I'm all for recycling, but this makes me a bit squeamish. As even the author, Dr. John Parkin admits, “It may, perhaps, be considered by some persons that the present is not a very pleasant, or very delicate subject to discuss.” The title of this 1862 book is The Utilisation of the Sewage of Towns. This British solution to the problem of disposal of sewage, including human waste, was to divert it to fields to help crops grow. Unlike “gray water” uses of treated sewage today, the idea was to use the untreated sewage as fertilizer. Item 55. $125.

Those struggles you have trying to figure out how to use your smart phone are nothing new. A century ago, people had to learn how to use the basic, most rudimentary telephone. Fortunately, the telephone company provided help in this 1896 telephone book for Pittsburgh. For example, what does one say when answering the phone? This was all new. Here is what you should do - “answer by voice 'Who wants -----?' giving your name.” Subscribers are encouraged to be efficient with their use of phone time. “Promptness and reliability are of the utmost importance, and we urge subscribers not to permit the wires to be occupied by unnecessary conversation, singing, &c.” That warning against “unnecessary conversation” sure fell by the wayside. And, there were some things that could get your telephone service terminated, such as using it “for any purpose other than respectful, BONA FIDE business or social messages.” At least they didn't have to warn subscribers not to text while driving. Item 18. $125.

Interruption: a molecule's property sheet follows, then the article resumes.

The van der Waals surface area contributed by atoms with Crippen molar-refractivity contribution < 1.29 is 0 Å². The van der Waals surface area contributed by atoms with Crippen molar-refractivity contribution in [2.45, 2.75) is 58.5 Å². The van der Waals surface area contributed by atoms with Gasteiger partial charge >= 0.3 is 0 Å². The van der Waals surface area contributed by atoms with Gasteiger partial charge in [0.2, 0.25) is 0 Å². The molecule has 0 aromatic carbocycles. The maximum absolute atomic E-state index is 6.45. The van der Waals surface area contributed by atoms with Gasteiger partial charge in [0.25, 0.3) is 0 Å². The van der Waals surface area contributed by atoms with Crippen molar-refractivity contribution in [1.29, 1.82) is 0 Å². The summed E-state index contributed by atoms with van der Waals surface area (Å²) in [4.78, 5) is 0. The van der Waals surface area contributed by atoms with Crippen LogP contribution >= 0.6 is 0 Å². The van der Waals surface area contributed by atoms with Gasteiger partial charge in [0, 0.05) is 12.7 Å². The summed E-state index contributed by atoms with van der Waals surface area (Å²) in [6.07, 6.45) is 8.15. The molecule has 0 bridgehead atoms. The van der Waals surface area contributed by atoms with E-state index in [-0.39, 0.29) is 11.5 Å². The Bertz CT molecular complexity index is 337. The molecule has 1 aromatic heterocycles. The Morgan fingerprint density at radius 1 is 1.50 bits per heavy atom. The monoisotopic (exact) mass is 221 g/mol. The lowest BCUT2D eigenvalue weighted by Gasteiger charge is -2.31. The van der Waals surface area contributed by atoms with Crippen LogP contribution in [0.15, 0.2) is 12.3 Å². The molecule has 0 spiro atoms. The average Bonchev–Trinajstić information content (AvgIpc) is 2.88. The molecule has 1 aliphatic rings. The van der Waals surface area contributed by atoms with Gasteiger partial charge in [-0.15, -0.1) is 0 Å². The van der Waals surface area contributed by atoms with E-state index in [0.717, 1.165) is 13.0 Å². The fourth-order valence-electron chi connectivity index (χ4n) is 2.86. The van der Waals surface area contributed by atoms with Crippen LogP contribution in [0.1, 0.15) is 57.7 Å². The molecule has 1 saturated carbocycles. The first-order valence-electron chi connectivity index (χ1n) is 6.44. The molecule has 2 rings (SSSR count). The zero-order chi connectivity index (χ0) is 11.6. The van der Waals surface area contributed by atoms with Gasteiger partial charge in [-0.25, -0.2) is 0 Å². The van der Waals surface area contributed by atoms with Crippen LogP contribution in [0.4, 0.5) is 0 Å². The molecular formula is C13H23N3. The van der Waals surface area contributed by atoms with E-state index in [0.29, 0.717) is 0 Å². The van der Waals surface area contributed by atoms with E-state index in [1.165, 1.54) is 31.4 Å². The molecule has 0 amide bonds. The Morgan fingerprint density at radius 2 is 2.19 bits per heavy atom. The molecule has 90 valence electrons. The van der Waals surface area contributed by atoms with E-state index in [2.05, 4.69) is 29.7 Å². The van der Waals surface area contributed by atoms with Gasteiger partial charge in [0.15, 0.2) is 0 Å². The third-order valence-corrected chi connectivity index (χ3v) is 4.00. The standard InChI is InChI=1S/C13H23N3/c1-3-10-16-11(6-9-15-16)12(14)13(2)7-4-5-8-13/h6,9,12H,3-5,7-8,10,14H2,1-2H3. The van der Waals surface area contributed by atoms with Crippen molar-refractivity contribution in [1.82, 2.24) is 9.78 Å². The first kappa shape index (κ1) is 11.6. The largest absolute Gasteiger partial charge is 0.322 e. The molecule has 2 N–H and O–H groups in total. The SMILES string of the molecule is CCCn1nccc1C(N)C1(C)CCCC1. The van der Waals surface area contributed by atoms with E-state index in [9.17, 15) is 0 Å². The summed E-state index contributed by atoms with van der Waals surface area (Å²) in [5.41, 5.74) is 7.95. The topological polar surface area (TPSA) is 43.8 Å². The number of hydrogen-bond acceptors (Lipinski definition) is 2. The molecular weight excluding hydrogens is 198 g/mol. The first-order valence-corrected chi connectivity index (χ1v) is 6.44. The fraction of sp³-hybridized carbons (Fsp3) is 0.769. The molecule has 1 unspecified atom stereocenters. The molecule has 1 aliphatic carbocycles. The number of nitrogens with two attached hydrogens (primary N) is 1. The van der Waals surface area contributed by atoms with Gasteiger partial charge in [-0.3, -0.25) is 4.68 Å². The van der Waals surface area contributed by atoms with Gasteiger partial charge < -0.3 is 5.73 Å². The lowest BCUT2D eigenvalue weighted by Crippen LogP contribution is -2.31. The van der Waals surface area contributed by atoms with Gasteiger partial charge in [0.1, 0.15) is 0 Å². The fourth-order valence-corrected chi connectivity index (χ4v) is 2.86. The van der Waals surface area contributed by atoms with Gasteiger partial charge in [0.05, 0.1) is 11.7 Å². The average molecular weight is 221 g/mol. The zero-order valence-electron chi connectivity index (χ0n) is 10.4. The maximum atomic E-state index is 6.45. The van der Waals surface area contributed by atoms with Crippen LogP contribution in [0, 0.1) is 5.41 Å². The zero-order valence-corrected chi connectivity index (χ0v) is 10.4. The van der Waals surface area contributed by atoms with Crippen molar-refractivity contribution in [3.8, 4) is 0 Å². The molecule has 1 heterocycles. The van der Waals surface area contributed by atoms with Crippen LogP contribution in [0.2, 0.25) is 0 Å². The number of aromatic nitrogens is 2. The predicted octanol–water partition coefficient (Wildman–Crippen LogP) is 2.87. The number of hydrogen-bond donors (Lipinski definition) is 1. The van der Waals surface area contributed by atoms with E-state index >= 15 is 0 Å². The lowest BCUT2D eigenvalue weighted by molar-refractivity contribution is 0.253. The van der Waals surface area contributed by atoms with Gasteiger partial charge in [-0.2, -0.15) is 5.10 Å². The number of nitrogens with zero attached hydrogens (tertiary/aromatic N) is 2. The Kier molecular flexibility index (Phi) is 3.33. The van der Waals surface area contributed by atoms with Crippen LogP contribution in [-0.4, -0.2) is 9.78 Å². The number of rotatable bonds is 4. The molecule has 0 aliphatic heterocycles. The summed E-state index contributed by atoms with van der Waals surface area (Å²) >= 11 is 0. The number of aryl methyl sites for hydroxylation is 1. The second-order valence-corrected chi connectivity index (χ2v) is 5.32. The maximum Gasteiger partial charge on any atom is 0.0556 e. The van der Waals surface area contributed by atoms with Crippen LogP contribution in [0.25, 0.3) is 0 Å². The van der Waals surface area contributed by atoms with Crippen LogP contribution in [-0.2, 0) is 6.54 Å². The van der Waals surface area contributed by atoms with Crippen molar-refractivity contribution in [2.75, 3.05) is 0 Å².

Some writers are so clear in their thoughts that there is no need attempting to describe what they say. Quotations say it best. As H(enry) S. Humphreys points out in The Cylindriad...Published in the Cordelian Quarterly (1942) - “There is no place in this joyous-tragic world for misogyny. It is an anomaly like anti-cylindric cubism, Schoenbergian cacophony, surrealism, the madhouse-language of Earwicker. . . Just as an unprincipled Mme de Warren can destroy the delicate character of a boy Rousseau, so can a Lilith-succuba of plutocracy destroy the nobility of men who yearn to be doers of good in their own civilisation: I am thinking of those willowy ladies often photographed by Cecil Beaton whose insatiable desire for baubles and champagne-bubbles is a hellborn, bottomless pit that not all the plebeian flesh of the world could fill up.” Couldn't have said it better. Item 42. $125.